Flavors of Beijing: Bollywood movies inspire Indian food craze

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From small eateries to lavishly decorated eateries, Beijing has hosted a number of Indian restaurants over the past two decades. Today in our “Flavors of Beijing” series, we visit a staple restaurant from North India, which has foodies from all over the city who come for their dose of Indian flavors. Restaurant manager Chandan Kumar Bhanja tells how Indian cuisine became popular in the capital through Bollywood films.

Introducing Flavors of Beijing, a food tour exploring international cuisines mesmerizing local and expat foodies in the Chinese capital. My name is Lyne Lin and I am a foodie at heart. Today we go to an Indian restaurant located just above an Irish pub in downtown Beijing.

Much like Chinese food, Indian cuisine is widely available around the world thanks to the Indian diaspora. Growing up in Canada, Indian food was both an exotic treat for my girls night out or a quick snack I could grab at the campus cafe between classes.

Indian spices and food ingredients were placed on the table. / CGTN

Indian spices and food ingredients were placed on the table. / CGTN

The generous use of spices in Indian cuisine has always kept me coming back for more. But sometimes the strong aromas and rich blend of ingredients can overwhelm an unfamiliar palate.

Chandan Kumar Bhanja, who has been part of Beijing’s food scene for nearly eight years, says Indian cuisine has only recently become popular with local diners.

“I think when I came here in 2015 less people liked Indian. Not just Indian food, maybe other dishes too. But now I look around, everyone loves Indian food , Indian culture… Everything. Like yoga. I think there is a big difference, “Chandan Kumar Bhanja told CGTN.

“First of all, it’s the movie. Indian movie. Like Dangal. You know, it’s very famous in China and Bajrangi Bhaijaan, so people watch Indian movies and get interested in Indian culture and Indian cuisine, ”explained Chandan Kumar Bhanja.

From Dangal and Bajrangi Bhaijaan to Secret Superstars, Bollywood films have performed particularly well at the Chinese box office in recent years.

Focusing on familiar themes such as family drama, education, the rural-urban divide and more, Indian films strike a chord with Chinese viewers. As for the Indian dishes presented in these films, they certainly tickled the Chinese taste buds.

A North Indian thali (or plateau) on the table. / CGTN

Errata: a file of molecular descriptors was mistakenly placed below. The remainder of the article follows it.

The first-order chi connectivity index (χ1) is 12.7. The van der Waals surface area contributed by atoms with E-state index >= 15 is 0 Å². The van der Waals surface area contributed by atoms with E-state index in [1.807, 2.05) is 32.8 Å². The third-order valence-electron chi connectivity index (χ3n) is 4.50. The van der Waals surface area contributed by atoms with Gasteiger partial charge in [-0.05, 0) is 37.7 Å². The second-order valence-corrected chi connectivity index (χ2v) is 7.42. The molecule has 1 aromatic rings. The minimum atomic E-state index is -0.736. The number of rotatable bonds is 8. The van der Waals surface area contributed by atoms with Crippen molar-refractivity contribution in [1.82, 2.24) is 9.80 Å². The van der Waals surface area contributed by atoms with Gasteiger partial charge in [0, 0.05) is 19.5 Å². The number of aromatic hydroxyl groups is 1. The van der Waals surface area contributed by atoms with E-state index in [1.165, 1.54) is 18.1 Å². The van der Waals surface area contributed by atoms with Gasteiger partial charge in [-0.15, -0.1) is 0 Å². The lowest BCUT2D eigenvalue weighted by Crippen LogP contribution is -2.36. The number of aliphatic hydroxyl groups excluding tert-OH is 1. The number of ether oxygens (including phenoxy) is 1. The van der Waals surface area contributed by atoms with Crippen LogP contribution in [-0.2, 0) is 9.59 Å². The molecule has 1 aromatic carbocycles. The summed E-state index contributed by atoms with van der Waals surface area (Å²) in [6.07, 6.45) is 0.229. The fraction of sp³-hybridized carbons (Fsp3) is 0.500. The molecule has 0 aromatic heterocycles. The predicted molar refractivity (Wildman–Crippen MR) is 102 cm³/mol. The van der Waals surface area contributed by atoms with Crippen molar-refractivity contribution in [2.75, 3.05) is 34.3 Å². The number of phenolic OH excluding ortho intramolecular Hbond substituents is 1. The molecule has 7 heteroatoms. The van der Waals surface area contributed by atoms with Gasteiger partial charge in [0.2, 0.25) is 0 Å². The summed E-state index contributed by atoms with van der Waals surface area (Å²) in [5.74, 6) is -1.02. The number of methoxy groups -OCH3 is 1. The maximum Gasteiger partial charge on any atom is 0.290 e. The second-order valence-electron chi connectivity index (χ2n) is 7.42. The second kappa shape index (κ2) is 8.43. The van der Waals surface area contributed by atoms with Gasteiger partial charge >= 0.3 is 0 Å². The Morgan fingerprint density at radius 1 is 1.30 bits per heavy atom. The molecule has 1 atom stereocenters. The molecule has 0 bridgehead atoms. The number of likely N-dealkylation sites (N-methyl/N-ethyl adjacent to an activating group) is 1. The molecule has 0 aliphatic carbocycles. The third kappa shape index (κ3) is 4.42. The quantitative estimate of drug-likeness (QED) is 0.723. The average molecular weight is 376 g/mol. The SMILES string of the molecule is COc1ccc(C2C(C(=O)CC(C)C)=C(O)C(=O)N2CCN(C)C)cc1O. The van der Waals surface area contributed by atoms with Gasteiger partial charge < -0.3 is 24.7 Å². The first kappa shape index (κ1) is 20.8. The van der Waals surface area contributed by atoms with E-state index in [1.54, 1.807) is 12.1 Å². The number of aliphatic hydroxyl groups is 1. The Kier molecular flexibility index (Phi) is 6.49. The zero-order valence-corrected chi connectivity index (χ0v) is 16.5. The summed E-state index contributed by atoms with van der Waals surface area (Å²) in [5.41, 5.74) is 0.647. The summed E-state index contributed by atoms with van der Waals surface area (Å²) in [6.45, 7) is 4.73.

A North Indian thali (or plateau) on the table. / CGTN

Chef Rabiul from Kolkata (formerly Calcutta) has worked in Beijing for almost six years. He says a number of Indian dishes are the most popular among Chinese diners. “Lots of Chinese really like Indian food, like Indian curry, butter chicken, samosa, lots of tandoori, the Chinese really like it.”

Indian cuisine is an endless array of tasty dishes, brought together across the diverse culture and vibrant landscapes of the subcontinent. And today Chef Rabiul served us a North Indian thali: “Basically thali means a round dish. Normally in India we serve thali with a copper pot. We serve vegetarians and non-vegetarians. [thalis]. But if we go to South India or East India, they have their own version of the thali. So today I present to you the North Indian style. “

This delicious platter of lentil soup, butter chicken, paneer (Indian cottage cheese) and other iconic North Indian dishes is nothing short of a grand feast. And to taste them the traditional Indian way, says Chef Rabiul, I have to eat with my hands.

And after several attempts, I must admit that this food technique is an art that takes skill and practice to master… I need to use the dexterity of all my fingers to manage food.

This traditional Indian food practice is said to show respect and gratitude for food, which often requires elaborate effort.

And to better understand how laborious Indian cooking can be, Chef Rabiul takes me into the kitchen and teaches me how to make the world famous Butter Chicken.

That’s a lot of diced veg, a mix of spices… the right amount of spices, stir-frying and even more stir-frying… frying and a long period of simmering and swirling the mixture before a bowl of Incredibly creamy and rich butter chicken only makes its way to the table.


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